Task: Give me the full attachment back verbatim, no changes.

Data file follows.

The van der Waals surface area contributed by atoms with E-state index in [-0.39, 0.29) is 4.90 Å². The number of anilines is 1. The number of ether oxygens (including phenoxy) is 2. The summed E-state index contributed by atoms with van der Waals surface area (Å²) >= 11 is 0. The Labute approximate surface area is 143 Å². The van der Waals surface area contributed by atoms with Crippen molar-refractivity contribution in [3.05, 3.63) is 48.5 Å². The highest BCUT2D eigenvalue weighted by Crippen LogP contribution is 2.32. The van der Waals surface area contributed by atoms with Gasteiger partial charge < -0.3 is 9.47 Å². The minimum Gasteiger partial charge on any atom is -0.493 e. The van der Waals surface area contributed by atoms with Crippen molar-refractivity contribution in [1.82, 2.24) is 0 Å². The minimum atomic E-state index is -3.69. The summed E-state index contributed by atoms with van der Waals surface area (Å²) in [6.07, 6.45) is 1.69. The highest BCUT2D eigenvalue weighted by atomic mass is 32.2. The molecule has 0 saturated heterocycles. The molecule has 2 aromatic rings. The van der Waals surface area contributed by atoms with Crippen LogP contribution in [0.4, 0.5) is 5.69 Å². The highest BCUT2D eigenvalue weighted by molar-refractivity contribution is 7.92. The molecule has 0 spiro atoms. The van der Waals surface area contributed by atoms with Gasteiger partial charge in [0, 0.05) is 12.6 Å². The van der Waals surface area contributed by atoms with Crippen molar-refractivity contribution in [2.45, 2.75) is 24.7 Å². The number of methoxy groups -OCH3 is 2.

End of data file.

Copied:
The van der Waals surface area contributed by atoms with E-state index in [-0.39, 0.29) is 4.90 Å². The number of anilines is 1. The number of ether oxygens (including phenoxy) is 2. The summed E-state index contributed by atoms with van der Waals surface area (Å²) >= 11 is 0. The Labute approximate surface area is 143 Å². The van der Waals surface area contributed by atoms with Crippen molar-refractivity contribution in [3.05, 3.63) is 48.5 Å². The highest BCUT2D eigenvalue weighted by Crippen LogP contribution is 2.32. The van der Waals surface area contributed by atoms with Gasteiger partial charge < -0.3 is 9.47 Å². The minimum Gasteiger partial charge on any atom is -0.493 e. The van der Waals surface area contributed by atoms with Crippen molar-refractivity contribution in [1.82, 2.24) is 0 Å². The minimum atomic E-state index is -3.69. The summed E-state index contributed by atoms with van der Waals surface area (Å²) in [6.07, 6.45) is 1.69. The highest BCUT2D eigenvalue weighted by atomic mass is 32.2. The molecule has 0 saturated heterocycles. The molecule has 2 aromatic rings. The van der Waals surface area contributed by atoms with Crippen LogP contribution in [0.4, 0.5) is 5.69 Å². The highest BCUT2D eigenvalue weighted by molar-refractivity contribution is 7.92. The molecule has 0 spiro atoms. The van der Waals surface area contributed by atoms with Gasteiger partial charge in [0, 0.05) is 12.6 Å². The van der Waals surface area contributed by atoms with Crippen molar-refractivity contribution in [2.45, 2.75) is 24.7 Å². The number of methoxy groups -OCH3 is 2.